Many Australians, and in fact many people the world over, are under the mistaken impression that “Terra Australis Incognita” was used to refer to Australia. In fact, the term terra australis goes back much further than the discovery of New Holland (Australia).
The concept that the Indian Ocean must be enclosed by a large, unknown land in the south which acted as a counter balance to the land mass of the north, was first posited by Aristotle and expanded upon later by Ptolemy (1st century AD). Cartographers argued that Aristotle’s theory was logical, and insisted that the south land must exist. Although explorative expeditions reduced the amount of area the great continent was meant to cover over time, it was still thought that New Zealand was certainly a part of the continent, as were Africa and Australia.
In 1615, Jacob le Maire and Willhelm Schouten rounded Cape Horn and proved that the southern land was in fact separated from South America, and Abel Tasman’s 1642 circumnavigation of New Holland proved that Australia was not a part of the mythical continent. Finally, Captain James Cook made a circumnavigation of the globe on a high, southerly latitude, proving that if such a continent did exist, it must lie well within the polar regions and could not possibly extend into temperate zones as previously thought.
The romantic in me, inspired me to take terra australis incognita as the title of this post, and I must beg forgiveness if it was misleading. I would love to believe that Australia is the ‘unknown land’ referred to in the old myth, but alas it is not so.
That doesn’t mean to say, however, that Australia is not a land of mystery and intrigue in her own right. In her short and often violent history since her discovery and settlement, there are a wealth of inspirational stories to be told.
From a ‘Macaroni’ perspective, Australia offers an abundance of opportunities for m/m historical stories just begging to be told. From the outset Australia’s male population greatly exceeded the female population, a situation that was not remedied for many years.
Australia’s history abounds with stories – true ones – of deep bonds of love and affection between male partners.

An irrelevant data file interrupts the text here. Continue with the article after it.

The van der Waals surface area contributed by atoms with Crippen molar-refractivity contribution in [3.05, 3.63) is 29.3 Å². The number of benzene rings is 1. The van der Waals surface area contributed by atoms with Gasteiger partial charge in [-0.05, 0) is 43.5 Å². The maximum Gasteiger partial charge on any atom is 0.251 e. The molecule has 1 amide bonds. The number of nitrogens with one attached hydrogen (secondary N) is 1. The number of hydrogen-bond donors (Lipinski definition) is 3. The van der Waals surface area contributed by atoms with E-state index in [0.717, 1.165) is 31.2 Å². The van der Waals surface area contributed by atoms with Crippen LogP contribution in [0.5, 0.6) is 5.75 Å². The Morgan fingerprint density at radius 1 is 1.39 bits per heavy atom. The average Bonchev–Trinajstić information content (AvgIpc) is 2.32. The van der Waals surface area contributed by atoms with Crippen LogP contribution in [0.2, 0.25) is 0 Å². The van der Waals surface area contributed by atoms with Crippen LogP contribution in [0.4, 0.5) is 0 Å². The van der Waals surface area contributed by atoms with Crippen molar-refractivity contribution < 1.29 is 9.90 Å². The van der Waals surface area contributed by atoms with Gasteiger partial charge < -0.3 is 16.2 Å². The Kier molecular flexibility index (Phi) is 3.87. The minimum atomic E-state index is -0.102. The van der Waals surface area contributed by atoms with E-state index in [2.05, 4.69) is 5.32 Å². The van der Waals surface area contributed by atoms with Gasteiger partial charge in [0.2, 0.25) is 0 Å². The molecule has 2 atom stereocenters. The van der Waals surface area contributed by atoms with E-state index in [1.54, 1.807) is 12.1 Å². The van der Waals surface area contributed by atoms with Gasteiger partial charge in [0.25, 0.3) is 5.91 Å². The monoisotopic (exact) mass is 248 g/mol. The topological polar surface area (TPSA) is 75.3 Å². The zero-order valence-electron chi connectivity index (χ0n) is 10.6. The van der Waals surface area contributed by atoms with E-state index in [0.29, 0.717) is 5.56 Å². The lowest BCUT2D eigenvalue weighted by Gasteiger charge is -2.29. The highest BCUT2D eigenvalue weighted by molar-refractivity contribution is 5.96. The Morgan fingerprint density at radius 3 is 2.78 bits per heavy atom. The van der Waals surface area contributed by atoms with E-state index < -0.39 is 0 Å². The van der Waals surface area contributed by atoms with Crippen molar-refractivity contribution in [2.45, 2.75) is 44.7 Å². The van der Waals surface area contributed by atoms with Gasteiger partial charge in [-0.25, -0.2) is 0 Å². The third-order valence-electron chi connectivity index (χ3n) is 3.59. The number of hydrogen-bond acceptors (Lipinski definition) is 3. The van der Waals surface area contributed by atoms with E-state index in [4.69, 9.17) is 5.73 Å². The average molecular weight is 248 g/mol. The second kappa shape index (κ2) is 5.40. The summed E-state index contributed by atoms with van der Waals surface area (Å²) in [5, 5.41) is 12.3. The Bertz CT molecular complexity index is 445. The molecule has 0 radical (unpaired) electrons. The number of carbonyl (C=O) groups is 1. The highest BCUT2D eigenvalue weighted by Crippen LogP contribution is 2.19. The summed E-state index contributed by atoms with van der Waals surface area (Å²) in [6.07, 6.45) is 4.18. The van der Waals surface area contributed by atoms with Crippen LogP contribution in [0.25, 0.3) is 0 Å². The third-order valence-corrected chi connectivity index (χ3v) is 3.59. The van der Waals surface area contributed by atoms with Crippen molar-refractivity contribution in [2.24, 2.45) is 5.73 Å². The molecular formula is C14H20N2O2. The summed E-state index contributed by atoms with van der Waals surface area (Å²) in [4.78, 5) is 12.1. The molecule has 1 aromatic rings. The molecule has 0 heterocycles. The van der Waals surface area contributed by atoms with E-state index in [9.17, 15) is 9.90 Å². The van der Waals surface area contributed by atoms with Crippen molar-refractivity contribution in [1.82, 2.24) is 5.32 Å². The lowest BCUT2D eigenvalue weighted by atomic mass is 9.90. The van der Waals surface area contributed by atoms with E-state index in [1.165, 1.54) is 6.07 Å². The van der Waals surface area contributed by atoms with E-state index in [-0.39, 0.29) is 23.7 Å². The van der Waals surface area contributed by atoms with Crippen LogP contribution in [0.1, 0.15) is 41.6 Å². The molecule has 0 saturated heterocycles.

One such record, discovered in the archives office of Tasmania, has become known as the ‘Dear Lover’ letter. It was written by a male convict facing execution, to his male lover and is a remarkable document, not only in its content, but in the fact that it survived.
I hope you won’t forget me when I am far away and all my bones is mouldered away. I have not closed an eye since I have lost sight of you. Your precious sight was always a welcome and loving charming spectacle. Dear Jack, I value death nothing but it is in leaving you my dear behind and no one to look after you….
Your true and loving
Records from the Norfolk Island Penal settlement “speak of some 100-150 [same sex] couples who consorted together and were referred to as husband and wife.” (Robert French Historian/Archivist – The Hidden History of Homosexual Australia DVD distributed by Madman 2004)
There is evidence of lesbian activity in the records of the Tasmanian Women’s Factory. One such record relates to an incident in 1842 when superintendent John Hutchinson went to investigate a disturbance at around 8pm. Looking in at a window, he identified five women – Ellen Arnold, Elisabeth Armstrong, Frances Hutchinson, Eliza Smith and Mary Deverena – who were:
“dancing perfectly naked, and making obscene attitudes towards each other, they were also singing and shouting and making use of most disgusting language. There was a sixth woman but I could not positively swear to her, the disgusting attitudes towards each other were in imitation of men and women together.”
In the 1830′s, The Mouldsworth Inquiry into the colonies discussed the question of whether the colonies would be granted self-government. This inquiry turned up so much evidence of homosexual activity that the chief justice of the time called Australia a Sodom in the South Pacific. (The Hidden History of Homosexual Australia DVD distributed by Madman 2004)
Although caution in the evaluation of evidence from the report is advisable due to the fact that the reason for the inquiry was an attempt to stop convicts from being sent to Australia, it is also reasonable to think that because Australia was a penal colony, such activities could and did occur.
The stories I have referred to in this article are not even the tip of the iceberg of Australia’s homosexual history. From bushrangers to men of influence to ‘passing women,’ there is bound to be a story to suit every taste buried somewhere in the archives of this young, but unique southern land.